Tornado-Ravaged Neighborhoods Rally Behind Northaven Home Tour

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As the tornado bore down, Mika Manaster crouched in a bedroom closet, shielding her young son under her own body. She blocked out much of what happened that night in October. But she remembers her son saying “I love you,” and hearing glass break as the windows blew out. A hole tore open in the closet.

“I could feel my son lifting up and we were just holding on for life,” Manaster said, emotion breaking in her voice. “When it all came to an end, we didn’t know what to do. We just sat there shaking. It was pitch black and we didn’t know what the world looked like around us.”

Massive Devastation for Northaven Neighbors

What the world looked like turned out to be something most of us only see on television. “It was massive devastation,” said Manaster. “Doors were completely blocked. People couldn’t get out of their homes.” But then something happened. Flashlights pierced the blackness as people started checking on their neighbors. Those from unaffected neighborhoods nearby joined in the search and cleanup operations. “Good Samaritans came out of everywhere,” she said. “In the middle of all that destruction, there was so much good.”

Mika Manaster's home was destroyed in October's tornado.
Mika Manaster’s home after the tornado.

Manaster, whose home was destroyed in the storm, serves as the fundraising chair for the Northaven Home Tour, an immensely popular event that takes place in the neighborhoods most affected by last fall’s storm. And in the aftermath of such a terrible event, a home tour might be the very last thing on people’s minds.

But that couldn’t be further from the truth.

The Northaven Tour Goes On

Tour co-chair Pete Peabody remembers frantically texting architect Bruce Bernbaum in the minutes following the storm. “I asked if he was okay,” he said, adding that Bruce’s humorous reply both surprised him…and didn’t. “He said something like, ‘I guess my house won’t be on the tour.’” Even as he grappled with the destruction of his own home, Bernbaum didn’t flinch away from supporting the tour. When asked if his firm, Bernbaum-Magadini Architects, could serve as title sponsors, Bernbaum’s answer came unwavering: “I’d be honored.”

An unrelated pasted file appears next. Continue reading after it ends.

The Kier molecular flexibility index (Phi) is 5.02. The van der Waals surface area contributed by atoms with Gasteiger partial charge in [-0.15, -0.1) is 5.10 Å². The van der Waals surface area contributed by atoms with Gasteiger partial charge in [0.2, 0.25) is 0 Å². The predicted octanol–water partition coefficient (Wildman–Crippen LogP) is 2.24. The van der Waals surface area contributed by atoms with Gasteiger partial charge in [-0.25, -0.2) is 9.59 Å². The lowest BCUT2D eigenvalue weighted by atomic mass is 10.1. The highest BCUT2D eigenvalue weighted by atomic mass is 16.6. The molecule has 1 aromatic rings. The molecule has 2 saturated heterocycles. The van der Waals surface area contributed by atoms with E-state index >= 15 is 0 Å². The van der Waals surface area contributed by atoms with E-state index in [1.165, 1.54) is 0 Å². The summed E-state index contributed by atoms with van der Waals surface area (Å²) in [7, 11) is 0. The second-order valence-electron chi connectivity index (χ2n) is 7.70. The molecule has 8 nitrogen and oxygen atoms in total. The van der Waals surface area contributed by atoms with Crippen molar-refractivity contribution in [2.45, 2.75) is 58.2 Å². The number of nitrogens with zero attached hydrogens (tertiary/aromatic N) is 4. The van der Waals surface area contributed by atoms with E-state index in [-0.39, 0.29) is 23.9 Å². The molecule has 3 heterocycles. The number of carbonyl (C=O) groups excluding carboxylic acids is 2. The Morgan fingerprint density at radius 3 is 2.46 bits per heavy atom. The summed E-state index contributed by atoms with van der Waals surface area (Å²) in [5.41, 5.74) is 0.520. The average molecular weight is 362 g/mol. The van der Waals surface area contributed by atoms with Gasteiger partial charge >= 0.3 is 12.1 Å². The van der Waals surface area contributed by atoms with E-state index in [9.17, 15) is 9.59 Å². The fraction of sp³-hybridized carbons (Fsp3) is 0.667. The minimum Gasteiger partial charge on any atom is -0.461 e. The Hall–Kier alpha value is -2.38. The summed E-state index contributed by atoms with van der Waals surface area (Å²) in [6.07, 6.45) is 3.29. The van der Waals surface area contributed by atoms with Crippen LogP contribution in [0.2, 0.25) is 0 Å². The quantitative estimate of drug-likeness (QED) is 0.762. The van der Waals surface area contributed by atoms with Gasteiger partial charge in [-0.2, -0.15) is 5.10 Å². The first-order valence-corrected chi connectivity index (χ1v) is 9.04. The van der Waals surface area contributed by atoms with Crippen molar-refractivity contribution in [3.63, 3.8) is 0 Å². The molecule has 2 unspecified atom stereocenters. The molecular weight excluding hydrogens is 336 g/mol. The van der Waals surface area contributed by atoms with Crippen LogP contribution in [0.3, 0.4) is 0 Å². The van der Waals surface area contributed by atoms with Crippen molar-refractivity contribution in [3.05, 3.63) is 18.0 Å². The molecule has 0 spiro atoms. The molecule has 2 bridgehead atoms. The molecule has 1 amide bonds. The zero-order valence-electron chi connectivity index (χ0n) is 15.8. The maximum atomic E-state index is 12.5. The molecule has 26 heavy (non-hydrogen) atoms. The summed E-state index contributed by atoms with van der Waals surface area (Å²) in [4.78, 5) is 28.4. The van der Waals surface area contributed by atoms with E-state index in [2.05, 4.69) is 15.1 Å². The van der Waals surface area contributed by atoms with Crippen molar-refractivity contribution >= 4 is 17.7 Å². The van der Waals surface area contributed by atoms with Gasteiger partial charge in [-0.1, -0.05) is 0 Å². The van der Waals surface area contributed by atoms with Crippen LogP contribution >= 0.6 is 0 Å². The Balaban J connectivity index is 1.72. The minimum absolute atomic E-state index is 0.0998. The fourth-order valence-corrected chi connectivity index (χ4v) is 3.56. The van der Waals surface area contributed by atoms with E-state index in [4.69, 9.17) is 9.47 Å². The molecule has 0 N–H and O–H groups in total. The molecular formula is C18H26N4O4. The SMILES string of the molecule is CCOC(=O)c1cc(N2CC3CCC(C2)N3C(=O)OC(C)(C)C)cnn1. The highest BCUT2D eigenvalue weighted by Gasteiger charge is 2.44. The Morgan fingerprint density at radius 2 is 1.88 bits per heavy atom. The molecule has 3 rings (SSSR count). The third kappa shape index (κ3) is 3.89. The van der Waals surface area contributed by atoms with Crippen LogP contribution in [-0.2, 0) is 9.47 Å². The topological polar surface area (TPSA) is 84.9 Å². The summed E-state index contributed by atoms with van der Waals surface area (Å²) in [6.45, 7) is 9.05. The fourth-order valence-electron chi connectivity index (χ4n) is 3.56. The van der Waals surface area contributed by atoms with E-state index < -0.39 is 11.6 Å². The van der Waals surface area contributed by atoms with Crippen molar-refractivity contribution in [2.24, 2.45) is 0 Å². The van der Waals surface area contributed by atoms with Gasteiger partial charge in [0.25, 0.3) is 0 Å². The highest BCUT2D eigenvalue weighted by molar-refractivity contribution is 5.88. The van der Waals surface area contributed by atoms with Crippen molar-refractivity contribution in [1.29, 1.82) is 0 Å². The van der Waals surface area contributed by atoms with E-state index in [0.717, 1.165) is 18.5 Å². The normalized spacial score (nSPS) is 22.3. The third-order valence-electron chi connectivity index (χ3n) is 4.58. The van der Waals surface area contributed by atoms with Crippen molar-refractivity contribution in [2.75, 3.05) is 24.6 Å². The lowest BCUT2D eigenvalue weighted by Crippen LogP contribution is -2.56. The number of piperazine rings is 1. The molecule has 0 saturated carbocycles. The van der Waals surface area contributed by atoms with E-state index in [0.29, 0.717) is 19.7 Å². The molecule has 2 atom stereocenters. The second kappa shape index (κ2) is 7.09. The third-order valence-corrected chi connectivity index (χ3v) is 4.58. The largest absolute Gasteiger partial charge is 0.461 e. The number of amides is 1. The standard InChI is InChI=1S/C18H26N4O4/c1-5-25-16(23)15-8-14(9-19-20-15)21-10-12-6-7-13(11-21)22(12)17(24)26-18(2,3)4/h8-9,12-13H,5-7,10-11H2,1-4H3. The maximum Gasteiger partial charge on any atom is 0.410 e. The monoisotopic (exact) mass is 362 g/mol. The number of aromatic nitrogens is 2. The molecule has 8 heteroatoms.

Bruce Bernbaum’s home.

The reason for this community’s devotion to the Northaven Home Tour? Arthur Kramer Elementary. Described as ‘the beating heart ‘of its community, Kramer Elementary relies on funds from the tour in order to provide the programs that make it a stand-out institution. Letting them down was not an option.

“The home tour and Kramer have become synonymous,” said Manaster, who admits that while it took her a while to be ready to take on the tour again, she knew it was something she had to do.

“The home tour truly means so much to me because of what it does for our school,” she said. “That school is the true gem of the neighborhood.”

A School is a Home

Peabody questioned whether they could pull it off this year, and in fact, whether they even should. “It was a very emotional thing for me,” he said, acknowledging that the tour gave him a way to focus his efforts on repairing the community he loves so dearly. “We just focus on the positive and move on.”

The Northaven Home Tour benefits Arthur Kramer Elementary School
The Northaven Home Tour benefits Arthur Kramer Elementary School and the Dallas Education Foundation.

Forging ahead with the tour was also a way to lift up schools that were not so fortunate as Kramer to have escaped the storm’s path. The Northaven Home Tour will donate a percentage of the proceeds to the Dallas Education Foundation for the repair and restoration of schools affected by October’s storm.

“To think of how it would be if we lost our school,” said Manaster. “I can’t imagine. That’s a home! A shelter. That’s their lunch. It’s their everything. To be able to aid in the rebuilding, to give back to Thomas Jefferson [High School] and help rebuild their library, that’s important to me.”

Creating a New Generation of Volunteers

For Peabody, it also provides a valuable lesson for their children. “It’s really important for us to lead by example for our kids. We might not be Jerry Jones or Mark Cuban, but we can all pitch in and volunteer.”

Despite the tremendous setbacks, he believes this year’s Northaven Home Tour promises to be the best yet. And Peabody’s ready to give credit where credit is due.

“Oh, it’s absolutely the caliber of volunteers and enthusiasm of homeowners. A month ago we were questioning whether we were going to have tour, and it’s suddenly pulling together better than we’d ever done,” he said. “It really takes a team.”

The Northaven Home Tour kicks off April, 18, 2020 at 10AM. Details to follow. Enjoy a sneak peek below!

7225 North Janmar Drive
7225 North Janmar Drive. Photo by Dror Baldinger. Courtesy Malone Maxwell Borson Architects.
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Heather Hunter

In addition to a 15-year career in marketing and communications, Heather is an accomplished freelance writer and has contributed to The New York Times’ “Modern Love” column and “The United States of Dating” on National Public Radio. Her blog, This Fish Needs a Bicycle, was syndicated by NBC Universal (iVillage) for four years. As a ghostwriter, her work has appeared in publications such as WIRED and Stadia Magazine

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